With the naked eye: at a glance about PostgreSQL query problems

We continue to open for public access a new feature of our service for analyzing query execution plans in PostgreSQL explain.tensor.ru… Today we will learn to identify sore spots offhand in large and complex plans, just glancing at them with an armed eye …

This will help us various visualization options:


Reduced text view

The original text of a rather simple plan is already causing problems in the analysis:

Therefore, we prefer the abbreviated form when key information is rendered left-right about the runtime and buffers used for each node, and it’s very easy to notice the highs:

Pie chart

But sometimes even just to understand “where it hurts the most” is not easy, especially if it contains several dozen nodes and even the shortened form of the plan takes 2-3 screens.

In this case, a regular pie chart will come to the rescue:

Immediately, offhand, an approximate share of resource consumption each of the nodes. When we hover over it, on the left in the text view, we will see an icon for the selected node.

Tile

Alas, piechart shows poorly relationship between different nodes and the “hottest” spots. For this, the “tile” option is much better suited:

Execution diagram

But both of these options don’t show complete investment chain service nodes CTE/InitPlain/SubPlan – it can be seen only on the real execution diagram:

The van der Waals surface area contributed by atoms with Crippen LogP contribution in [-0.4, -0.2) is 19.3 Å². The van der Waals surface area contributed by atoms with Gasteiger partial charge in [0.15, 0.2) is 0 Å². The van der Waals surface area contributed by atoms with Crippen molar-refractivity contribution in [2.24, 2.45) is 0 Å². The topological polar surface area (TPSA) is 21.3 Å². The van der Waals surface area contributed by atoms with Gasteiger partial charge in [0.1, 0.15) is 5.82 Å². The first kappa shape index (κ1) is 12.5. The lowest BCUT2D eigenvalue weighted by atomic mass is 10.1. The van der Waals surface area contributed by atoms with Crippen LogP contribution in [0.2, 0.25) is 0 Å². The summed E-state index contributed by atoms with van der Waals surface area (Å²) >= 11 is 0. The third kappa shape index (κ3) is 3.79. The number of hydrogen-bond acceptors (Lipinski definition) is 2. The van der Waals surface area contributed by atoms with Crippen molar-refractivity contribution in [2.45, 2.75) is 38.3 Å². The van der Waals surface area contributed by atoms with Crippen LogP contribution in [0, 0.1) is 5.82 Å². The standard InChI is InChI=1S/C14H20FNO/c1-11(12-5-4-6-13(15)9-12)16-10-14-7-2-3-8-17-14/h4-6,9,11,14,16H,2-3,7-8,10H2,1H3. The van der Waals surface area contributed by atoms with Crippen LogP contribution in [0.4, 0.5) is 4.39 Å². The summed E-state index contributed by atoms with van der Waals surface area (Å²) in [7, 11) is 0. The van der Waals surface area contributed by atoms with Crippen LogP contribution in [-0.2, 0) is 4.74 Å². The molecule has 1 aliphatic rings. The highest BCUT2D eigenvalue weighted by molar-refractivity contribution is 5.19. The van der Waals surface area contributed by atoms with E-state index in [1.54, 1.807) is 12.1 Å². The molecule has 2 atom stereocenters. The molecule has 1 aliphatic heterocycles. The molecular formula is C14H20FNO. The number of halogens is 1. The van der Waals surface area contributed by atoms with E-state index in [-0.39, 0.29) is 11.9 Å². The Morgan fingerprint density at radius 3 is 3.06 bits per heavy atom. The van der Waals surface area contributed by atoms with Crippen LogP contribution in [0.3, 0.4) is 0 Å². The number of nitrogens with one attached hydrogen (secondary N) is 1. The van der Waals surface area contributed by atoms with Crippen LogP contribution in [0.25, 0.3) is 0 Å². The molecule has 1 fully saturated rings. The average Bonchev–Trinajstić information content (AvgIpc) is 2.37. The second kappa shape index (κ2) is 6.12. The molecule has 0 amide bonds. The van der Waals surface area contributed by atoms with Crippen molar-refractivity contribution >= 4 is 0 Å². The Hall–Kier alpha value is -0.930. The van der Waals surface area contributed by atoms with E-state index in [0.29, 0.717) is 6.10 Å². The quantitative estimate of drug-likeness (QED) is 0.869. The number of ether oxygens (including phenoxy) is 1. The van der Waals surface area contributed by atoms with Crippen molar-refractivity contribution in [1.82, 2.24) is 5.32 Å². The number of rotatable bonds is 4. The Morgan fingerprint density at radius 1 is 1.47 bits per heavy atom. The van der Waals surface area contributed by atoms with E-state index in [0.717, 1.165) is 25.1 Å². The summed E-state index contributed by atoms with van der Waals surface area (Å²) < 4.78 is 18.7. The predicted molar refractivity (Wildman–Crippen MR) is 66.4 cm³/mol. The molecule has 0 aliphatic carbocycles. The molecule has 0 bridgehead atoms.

More metrics needed!

If you shoot the plan of the actual execution of the query as EXPLAIN (ANALYZE)you will see there just wasted time… But very often this is not enough for correct conclusions!

For example, executing a query on a “cold” cache, you will get (but you will not see!) The time of receiving data from the media, and not at all the work of the query itself.

Therefore, a couple of recommendations:

  • Use EXPLAIN (ANALYZE, BUFFERS)to see the volume of data pages being subtracted. This value is practically not subject to fluctuations on the load of the server itself and can be used as a metric for optimization.
  • Use track_io_timingto understand exactly how long it took work with the carrier

And if your plan contains not only time, but also buffers or i/o timings, then on each of the charts you can switch to the analysis mode for these metrics. Sometimes you can immediately see, for example, that more than half of all readings fell on a single problem node:

Previous related articles:

  • Understanding PostgreSQL query plans even more conveniently
  • Recipes for ailing SQL queries
  • What EXPLAIN is silent about, and how to get him to talk

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